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Four new UI certificates coming this fall

BY IAN STEWART | JULY 27, 2011 7:20 AM

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Starting this fall, University of Iowa graduate students interested in biostatistics will have a new way to prove their dedication to the subject with a certificate to add to their degrees.

"We decided that it would be nice if people had more of an official documentation that they took a substantial number of courses in biostatistics," said Jeffrey Dawson, a UI professor of biostatistics and director of graduate studies in the UI College of Public Health.

In the fall of 2010, 43 graduate students were pursuing a biostats degrees. But these won't be the people receiving the certificate.

Students in the public-health school are required to take the Introduction to Biostatistics course as well as subsequent courses in Design and Analysis and data analysis, among others. Dawson said biostatistics has applications across a wide spectrum of disciplines.

"The field in general is the application of statistical methods to the biological and medical sciences," he said. "We do a lot of collaboration with those in medicine, nursing, dentistry, public health, and environmental health."

Terry Kirk, the biostatistics educational adviser, said that because many students take a number of biostatistics courses, it's a logical step to offer the certificate.

"[This] gives them a mechanism to receive some recognition for this course work in biostatistics," she said.

The biostatistics certificate — which is open only to those not pursuing a degree in the subject area — will début along with three others in writing, fundraising and philanthropy communication, and disability studies.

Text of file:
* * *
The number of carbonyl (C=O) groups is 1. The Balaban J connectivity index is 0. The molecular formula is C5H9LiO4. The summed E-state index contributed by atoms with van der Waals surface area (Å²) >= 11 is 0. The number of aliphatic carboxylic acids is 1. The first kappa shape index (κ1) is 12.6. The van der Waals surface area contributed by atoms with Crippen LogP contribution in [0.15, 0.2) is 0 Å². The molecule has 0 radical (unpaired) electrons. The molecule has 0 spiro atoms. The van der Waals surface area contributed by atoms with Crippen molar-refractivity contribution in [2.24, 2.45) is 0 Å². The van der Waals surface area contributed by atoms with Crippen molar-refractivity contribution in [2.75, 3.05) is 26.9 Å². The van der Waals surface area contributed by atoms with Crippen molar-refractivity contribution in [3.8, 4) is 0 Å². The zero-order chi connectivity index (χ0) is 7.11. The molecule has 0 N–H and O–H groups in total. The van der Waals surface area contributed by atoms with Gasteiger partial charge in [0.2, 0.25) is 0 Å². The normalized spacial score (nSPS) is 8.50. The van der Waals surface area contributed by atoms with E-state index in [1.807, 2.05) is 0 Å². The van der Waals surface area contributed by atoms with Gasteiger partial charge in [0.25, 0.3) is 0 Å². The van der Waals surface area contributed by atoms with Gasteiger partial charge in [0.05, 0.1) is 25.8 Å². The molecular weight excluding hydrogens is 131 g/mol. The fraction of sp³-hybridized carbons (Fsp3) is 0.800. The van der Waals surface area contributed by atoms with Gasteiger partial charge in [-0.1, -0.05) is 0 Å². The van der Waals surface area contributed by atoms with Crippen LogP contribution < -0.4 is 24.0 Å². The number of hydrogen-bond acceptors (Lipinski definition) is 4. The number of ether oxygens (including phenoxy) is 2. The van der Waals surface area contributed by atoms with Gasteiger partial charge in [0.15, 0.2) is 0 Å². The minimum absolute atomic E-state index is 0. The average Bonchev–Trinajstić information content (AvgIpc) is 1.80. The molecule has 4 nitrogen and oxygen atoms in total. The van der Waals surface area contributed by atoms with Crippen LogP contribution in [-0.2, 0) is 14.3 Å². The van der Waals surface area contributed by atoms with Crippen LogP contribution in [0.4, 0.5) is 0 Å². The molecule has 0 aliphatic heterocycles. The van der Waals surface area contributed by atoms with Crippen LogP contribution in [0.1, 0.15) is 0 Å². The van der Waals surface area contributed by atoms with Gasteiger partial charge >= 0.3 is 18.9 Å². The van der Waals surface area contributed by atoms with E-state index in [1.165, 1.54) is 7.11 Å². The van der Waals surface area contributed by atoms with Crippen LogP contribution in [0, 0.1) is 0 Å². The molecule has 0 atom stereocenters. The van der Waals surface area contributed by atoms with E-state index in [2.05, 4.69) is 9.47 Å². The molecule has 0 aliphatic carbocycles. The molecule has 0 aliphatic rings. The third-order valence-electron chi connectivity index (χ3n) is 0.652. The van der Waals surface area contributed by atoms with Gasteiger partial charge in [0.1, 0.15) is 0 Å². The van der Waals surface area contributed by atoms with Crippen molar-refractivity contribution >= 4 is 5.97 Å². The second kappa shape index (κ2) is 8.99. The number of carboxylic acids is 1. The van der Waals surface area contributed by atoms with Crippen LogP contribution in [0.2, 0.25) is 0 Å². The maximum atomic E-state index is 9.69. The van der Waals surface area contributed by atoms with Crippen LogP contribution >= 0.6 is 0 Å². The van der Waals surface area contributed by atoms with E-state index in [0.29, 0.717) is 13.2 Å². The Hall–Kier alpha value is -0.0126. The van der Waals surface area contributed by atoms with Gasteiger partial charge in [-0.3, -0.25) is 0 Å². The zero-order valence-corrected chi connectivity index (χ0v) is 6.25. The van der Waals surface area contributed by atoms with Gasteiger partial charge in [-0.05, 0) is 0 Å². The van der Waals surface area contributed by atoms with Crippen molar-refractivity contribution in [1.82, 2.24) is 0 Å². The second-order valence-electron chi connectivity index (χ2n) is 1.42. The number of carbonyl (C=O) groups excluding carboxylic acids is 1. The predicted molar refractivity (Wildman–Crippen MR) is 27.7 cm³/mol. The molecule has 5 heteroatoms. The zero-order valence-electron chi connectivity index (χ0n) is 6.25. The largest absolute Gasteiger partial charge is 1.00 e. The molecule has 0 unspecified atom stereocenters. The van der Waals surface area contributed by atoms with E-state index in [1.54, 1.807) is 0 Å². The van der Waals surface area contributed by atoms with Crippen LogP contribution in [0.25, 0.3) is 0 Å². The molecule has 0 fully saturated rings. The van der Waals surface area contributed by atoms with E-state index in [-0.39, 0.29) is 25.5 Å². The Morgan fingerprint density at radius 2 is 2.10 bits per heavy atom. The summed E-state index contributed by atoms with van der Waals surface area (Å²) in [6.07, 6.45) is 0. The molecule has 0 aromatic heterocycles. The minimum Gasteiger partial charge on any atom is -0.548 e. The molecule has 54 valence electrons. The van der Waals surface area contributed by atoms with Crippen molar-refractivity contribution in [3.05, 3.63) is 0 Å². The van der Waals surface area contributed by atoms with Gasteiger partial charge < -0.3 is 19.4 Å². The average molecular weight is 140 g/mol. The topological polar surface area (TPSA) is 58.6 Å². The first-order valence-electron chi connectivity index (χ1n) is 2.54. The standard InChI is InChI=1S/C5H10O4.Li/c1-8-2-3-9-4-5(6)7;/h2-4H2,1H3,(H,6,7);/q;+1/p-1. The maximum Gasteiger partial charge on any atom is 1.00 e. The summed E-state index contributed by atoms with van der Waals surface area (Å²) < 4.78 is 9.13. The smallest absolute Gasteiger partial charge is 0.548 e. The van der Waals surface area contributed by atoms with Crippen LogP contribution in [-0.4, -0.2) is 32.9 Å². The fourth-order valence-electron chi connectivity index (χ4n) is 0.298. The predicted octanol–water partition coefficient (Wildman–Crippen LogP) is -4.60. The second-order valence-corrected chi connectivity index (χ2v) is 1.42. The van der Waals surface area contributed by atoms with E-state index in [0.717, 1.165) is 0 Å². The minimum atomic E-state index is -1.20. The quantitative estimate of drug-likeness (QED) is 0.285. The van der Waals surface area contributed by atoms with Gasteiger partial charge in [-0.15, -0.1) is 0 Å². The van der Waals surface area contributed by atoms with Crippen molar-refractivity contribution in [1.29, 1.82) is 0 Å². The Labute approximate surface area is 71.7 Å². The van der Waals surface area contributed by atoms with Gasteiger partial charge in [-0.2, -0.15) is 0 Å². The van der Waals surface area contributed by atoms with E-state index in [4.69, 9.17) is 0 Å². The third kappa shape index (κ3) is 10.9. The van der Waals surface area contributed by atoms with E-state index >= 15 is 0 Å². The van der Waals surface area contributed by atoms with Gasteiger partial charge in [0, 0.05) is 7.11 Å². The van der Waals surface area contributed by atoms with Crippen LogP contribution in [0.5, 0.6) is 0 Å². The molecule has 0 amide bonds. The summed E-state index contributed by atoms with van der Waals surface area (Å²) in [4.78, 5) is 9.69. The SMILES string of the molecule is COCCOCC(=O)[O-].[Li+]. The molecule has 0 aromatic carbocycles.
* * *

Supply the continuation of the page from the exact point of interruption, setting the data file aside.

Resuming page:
Helena Dettmer, the UI associate dean for undergraduate programs and curriculum, said certificates can prove valuable for students pursuing topics outside of their declared program of study.

"A certificate highlights students' broad and varied interests, reflecting the breadth in their academic record," she said.

The university offers numerous certificates — including ones in aging studies, museum studies, and nonprofit management — that promote interdisciplinary study.

"A minor really doesn't get you the level of expertise that you want," said John Keller, dean of the Graduate College. He highlighted certificates' ability to beef up résumés and help in "a professional development type of situation."

"When they go out on the job market, they're often in lead positions because they've got this extra document," Keller said.

Most certificate programs require 12 to 20 semester hours, he said. But, with a few exceptions, they haven't required extra funding.

"They are really repackaging existing courses into a different format," he said.

Kirk said faculty have been discussing the possibility of offering a biostatistics certificate for several years, and the department has already received applications.

After the program gets going, she said, seven to 10 students are expected to receive certificates annually.

Those students will join the ranks of other UI certificate holders — students with interdepartmental experience. Dettmer said this is what makes the programs especially valuable.

"They allow students to augment their major with other interest and explore more individual paths," she said.


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